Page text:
Letter of the week: Sunderland railway station has no sense of ownership
The '˜improvements' at Sunderland station for the Tall Ships event consisted of a coat of paint in the concourse, new exterior signs with the logos of the four organisations involved with the building and sailing ship vinyl logos on the platform.
No attempt was made to improve the failing passenger facilities.
Three weeks after the Tall Ships, both arrival and departure indicators are out of action (one has not been working for 10 years) and the country’s most unreliable escalator is out of use again.
The problem about the station is that no organisation has any sense of ownership.
The building is owned by Network Rail who, while it has funded improvements at many stations, refused to provide their previously promised share of upgrading at Sunderland.
Northern Rail, a subsidiary of Arriva, whose headquarters are at Doxford Park, manages the station.
Of course, Northern Rail only operate one train an hour each way through Sunderland and appear to have limited interest in the station, apart from the income it receives from the Travel Centre.
Nevertheless, you would have expected Arriva to have more concern about the building’s maintenance as they also own Grand Central whose terminus is at Sunderland.
The majority of trains through Sunderland are the five Metro services an hour operated by Nexus.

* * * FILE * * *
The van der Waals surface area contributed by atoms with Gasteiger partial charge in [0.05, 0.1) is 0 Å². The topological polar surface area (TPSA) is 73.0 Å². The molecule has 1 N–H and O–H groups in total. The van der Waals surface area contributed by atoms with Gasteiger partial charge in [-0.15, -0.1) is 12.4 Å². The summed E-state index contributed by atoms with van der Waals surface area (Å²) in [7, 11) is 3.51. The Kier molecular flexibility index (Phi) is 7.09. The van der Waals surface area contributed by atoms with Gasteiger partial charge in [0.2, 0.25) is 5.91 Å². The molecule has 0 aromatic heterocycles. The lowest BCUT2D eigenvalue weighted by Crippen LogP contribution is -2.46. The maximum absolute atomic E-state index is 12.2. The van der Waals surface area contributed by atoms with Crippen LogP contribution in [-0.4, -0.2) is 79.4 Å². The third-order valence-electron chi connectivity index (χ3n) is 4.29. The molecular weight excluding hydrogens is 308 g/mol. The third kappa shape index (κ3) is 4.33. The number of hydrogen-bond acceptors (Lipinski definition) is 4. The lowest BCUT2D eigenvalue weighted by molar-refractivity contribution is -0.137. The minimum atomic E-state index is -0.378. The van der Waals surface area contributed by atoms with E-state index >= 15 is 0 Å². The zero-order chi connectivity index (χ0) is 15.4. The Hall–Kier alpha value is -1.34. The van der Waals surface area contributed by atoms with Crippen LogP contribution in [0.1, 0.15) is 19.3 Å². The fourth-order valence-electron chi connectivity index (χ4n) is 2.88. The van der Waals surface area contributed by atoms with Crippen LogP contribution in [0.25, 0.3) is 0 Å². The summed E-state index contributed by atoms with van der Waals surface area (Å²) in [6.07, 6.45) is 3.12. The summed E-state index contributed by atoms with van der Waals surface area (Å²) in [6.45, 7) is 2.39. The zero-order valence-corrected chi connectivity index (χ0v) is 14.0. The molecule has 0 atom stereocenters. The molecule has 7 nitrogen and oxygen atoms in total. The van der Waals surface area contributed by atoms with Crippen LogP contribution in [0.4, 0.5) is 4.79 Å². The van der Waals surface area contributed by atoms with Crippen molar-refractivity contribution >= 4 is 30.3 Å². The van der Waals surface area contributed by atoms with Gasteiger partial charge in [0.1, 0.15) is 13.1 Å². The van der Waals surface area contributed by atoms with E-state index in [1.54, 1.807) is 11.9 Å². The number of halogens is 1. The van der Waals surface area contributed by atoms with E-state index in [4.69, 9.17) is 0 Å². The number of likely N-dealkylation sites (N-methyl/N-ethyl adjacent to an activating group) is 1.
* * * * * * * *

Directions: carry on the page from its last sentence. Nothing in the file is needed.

Also read: Redevelopment of Sunderland railway station could start in 2019Nexus pay for the use of station and funded the last upgrade of the platform area.
Surprisingly, it has no contractual relationship which would provide a guarantee of facilities for their passengers.
This was admitted in a letter to me by the last Director General of Nexus in 2014. He also said that Nexus would seek to manage the station, which would make perfect sense as Metro is the major user.
There is no indication, however, that this was done when the Northern Rail franchise was being let.
I am sure all the organisations involved will merely point to the hoped-for improvements to the concourse (first planned in 2012).
Even if these do happen, there must be real concern, on the basis of the record of Nexus, that it and Sunderland Council will pour millions of pounds of public money into the project, but will fail to ensure an adequate maintenance regime for the station, which its users are entitled to expect.
Recent Letter of the week: Sunderland should be proud of its Tall Ships Races